Life expectancy for women in Africa



86.8 years is the highest life expectancy in the world for women. Unfortunately, it does not concern Africa. It is a figure from Japan. From 50.8 years in Sierra Leone to 78.6 years in Algeria. This is the range of life expectancy for women in Africa.

For years, this figure has been constantly increasing. It also raises questions that are important to clarify.

1-The reasons for this definite increase

Life expectancy is increasing in Africa. Both men and women are living longer. Contrary to popular belief, Africa is also aging. According to the AfDB website, the number of people over the age of 65 increased from 3.3 percent in 2000 to 3.6 percent in 2010.

Most of these older people are women. The growth trend has been going on for about 40 years. The trend is likely to accelerate in the coming years. By 2030, seniors could account for about 4.5 per cent of the population. It is predicted that by 2050 they will catch up with the proportion in industrialized countries.

However, it is important to note that many African countries are unfortunately not prepared. The main issue is health care for the elderly and pensions. Unlike many developed countries, African nations are generally not particularly well equipped to deal with the increasing number of elderly people. They tend to pay their hospital and medical bills directly.

2-Life expectancy higher for women than for men

These issues, which it was important for us to highlight, concern women more. Indeed, if women age more than men. The reasons are not yet known with certainty. A recent study, directed by Jean-François Lemaître, from the University Claude Bernard Lyon 1, in France, provides new insights on the subject.

The paper was published in the journal Proceedings of the National Academy of Sciences. First, the article confirmed that this is a constant in all mammals.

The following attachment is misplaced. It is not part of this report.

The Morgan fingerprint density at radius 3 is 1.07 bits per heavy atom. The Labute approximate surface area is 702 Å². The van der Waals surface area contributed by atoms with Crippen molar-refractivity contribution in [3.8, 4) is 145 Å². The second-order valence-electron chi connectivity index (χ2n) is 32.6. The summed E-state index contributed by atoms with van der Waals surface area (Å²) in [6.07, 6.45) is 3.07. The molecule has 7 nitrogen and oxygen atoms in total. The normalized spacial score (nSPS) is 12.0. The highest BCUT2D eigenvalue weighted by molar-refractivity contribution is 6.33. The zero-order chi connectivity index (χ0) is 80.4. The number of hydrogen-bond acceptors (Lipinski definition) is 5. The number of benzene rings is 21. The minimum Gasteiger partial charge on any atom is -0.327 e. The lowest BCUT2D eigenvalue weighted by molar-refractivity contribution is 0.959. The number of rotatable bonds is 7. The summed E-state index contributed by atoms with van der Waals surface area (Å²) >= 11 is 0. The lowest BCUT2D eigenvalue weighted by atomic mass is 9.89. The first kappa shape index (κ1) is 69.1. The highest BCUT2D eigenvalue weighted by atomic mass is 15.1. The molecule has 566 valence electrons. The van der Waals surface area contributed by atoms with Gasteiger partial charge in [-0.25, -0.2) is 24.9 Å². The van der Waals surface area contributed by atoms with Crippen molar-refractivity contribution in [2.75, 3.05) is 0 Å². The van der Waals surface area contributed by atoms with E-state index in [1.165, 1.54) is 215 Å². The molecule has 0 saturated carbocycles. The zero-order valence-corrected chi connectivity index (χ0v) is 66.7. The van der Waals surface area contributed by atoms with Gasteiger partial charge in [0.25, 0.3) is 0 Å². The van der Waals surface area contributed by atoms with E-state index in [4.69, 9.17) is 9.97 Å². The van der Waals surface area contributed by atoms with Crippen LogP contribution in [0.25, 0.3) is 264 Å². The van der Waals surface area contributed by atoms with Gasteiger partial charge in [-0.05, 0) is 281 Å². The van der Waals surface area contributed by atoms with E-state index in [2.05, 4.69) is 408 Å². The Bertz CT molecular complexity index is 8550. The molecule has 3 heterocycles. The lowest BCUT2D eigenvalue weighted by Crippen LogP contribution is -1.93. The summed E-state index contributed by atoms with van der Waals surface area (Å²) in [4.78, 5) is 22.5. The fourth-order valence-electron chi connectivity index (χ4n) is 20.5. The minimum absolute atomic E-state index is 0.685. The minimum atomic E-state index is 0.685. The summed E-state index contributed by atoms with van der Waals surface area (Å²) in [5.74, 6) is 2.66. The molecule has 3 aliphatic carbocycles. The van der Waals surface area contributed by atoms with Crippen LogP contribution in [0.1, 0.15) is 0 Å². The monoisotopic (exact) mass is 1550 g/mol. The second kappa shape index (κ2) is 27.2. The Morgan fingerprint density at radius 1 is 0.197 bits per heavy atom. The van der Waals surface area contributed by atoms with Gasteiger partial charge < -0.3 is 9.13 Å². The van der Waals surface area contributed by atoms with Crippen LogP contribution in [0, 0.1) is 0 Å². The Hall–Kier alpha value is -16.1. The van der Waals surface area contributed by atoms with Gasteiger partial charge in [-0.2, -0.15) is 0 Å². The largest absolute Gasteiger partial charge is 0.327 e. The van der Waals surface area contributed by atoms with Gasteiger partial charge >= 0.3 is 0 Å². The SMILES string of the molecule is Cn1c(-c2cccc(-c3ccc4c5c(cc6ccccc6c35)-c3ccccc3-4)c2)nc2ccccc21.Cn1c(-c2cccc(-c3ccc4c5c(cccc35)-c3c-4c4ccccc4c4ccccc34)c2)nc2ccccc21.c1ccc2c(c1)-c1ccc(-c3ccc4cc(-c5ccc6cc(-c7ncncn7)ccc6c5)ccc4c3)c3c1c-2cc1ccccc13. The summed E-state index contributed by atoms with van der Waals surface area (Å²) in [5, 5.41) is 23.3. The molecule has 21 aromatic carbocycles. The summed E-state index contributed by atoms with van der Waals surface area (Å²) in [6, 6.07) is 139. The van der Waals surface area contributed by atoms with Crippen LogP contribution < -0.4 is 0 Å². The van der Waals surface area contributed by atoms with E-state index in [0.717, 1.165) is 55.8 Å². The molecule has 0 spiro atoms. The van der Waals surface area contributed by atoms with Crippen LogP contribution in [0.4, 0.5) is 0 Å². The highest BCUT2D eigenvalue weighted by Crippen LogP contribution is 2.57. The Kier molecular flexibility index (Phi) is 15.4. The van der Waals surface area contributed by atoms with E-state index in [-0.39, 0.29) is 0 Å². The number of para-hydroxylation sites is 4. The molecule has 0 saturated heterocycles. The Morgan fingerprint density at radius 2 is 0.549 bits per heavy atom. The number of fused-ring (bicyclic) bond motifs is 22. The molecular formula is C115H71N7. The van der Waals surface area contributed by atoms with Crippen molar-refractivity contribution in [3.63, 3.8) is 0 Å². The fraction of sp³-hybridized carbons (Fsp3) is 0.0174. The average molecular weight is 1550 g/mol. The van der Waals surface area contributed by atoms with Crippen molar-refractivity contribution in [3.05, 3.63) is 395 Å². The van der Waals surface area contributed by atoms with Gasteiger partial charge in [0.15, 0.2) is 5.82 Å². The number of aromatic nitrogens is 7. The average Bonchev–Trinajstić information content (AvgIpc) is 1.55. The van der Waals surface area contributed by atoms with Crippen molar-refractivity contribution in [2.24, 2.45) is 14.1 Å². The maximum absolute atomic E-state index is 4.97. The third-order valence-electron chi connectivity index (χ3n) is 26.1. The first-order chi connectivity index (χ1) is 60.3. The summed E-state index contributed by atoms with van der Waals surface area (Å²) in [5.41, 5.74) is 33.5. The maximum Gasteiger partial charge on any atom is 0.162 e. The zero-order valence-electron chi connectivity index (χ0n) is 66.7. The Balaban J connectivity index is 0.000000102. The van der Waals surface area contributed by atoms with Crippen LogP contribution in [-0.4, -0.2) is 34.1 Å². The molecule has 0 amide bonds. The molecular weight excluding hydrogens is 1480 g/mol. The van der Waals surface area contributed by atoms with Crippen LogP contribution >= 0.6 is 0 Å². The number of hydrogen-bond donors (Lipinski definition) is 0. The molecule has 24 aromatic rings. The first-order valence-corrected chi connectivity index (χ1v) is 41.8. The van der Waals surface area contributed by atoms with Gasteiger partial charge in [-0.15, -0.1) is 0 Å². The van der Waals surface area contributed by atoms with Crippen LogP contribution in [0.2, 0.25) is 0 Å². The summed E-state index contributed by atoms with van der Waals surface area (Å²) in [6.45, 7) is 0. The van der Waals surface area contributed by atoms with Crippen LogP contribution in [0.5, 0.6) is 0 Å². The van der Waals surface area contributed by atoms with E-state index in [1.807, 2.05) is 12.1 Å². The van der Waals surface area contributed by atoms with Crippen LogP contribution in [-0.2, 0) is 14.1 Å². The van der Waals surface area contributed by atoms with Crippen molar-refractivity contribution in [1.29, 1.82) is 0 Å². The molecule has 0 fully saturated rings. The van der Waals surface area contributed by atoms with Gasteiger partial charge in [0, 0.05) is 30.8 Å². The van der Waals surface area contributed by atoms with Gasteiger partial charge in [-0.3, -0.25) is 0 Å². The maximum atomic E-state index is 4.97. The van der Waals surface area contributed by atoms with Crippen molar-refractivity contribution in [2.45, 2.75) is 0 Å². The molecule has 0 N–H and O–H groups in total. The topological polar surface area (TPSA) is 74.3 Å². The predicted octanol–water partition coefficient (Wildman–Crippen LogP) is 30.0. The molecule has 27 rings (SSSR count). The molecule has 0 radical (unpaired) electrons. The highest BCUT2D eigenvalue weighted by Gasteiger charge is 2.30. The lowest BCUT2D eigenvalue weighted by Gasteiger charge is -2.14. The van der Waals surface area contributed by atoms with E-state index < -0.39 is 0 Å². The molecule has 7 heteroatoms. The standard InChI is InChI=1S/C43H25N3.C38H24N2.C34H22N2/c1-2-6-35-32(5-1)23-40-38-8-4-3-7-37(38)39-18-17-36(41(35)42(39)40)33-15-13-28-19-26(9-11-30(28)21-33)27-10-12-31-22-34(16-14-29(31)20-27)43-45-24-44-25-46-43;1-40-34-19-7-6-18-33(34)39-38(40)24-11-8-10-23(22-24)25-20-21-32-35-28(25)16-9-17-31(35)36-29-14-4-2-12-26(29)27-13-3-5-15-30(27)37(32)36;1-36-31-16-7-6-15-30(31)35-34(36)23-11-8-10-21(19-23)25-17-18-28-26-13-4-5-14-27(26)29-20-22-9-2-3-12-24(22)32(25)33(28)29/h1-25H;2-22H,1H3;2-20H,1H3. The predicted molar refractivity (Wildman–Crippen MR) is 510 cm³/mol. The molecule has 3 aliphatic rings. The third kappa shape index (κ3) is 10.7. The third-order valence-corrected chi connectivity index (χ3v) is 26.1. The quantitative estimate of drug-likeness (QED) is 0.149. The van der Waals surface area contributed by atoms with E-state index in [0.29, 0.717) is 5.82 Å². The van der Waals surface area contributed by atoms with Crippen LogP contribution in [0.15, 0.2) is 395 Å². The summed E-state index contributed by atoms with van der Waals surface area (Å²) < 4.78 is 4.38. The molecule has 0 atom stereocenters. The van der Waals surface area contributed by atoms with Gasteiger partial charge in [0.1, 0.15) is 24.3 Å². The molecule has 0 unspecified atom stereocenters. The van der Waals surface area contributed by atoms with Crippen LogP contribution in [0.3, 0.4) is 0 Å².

The study looked at populations of 101 species. The observation revealed that once they reached maturity, females had a life expectancy 11 percent longer than males.

The team’s observations also challenged some pre-existing theories. For example, the theory that mitochondria are more adapted to females. Since, let’s remind it, it is the mother who bequeaths her mitochondria to her offspring.

 A function of natural selection would have adjusted the mitochondria to the female metabolism, to the detriment of the males. There are other similar theories.

These theories are valid, however, they obviously do not explain the gap between the life expectancy of males and females.

If they justified the difference in longevity, we would not observe such a high diversity between species as that observed during this research. In some species the difference is almost zero, in others it is around 60 percent.

The article concludes that this difference is due to several factors. The high life expectancy in women is therefore due to both environment and genetics. Moreover, it is known that a high level of testosterone harms the immune system.

3-A higher life expectancy but…

Despite the higher life expectancy of women, they

are subject to other annoyances. Women have higher morbidity and use health services more often than men. In Africa, the health system does not guarantee the integrity of women. Even today, non-communicable diseases are a major cause of death for women. Women are depressed more often than men.

Young women represent the majority of people living with HIV. Reproductive issues are, even today, evils to be fought with all our strength. During her lifetime, one out of three women in the world is likely to experience physical and/or sexual violence. As in all areas related to health and growth in Africa, there is still much to be done.

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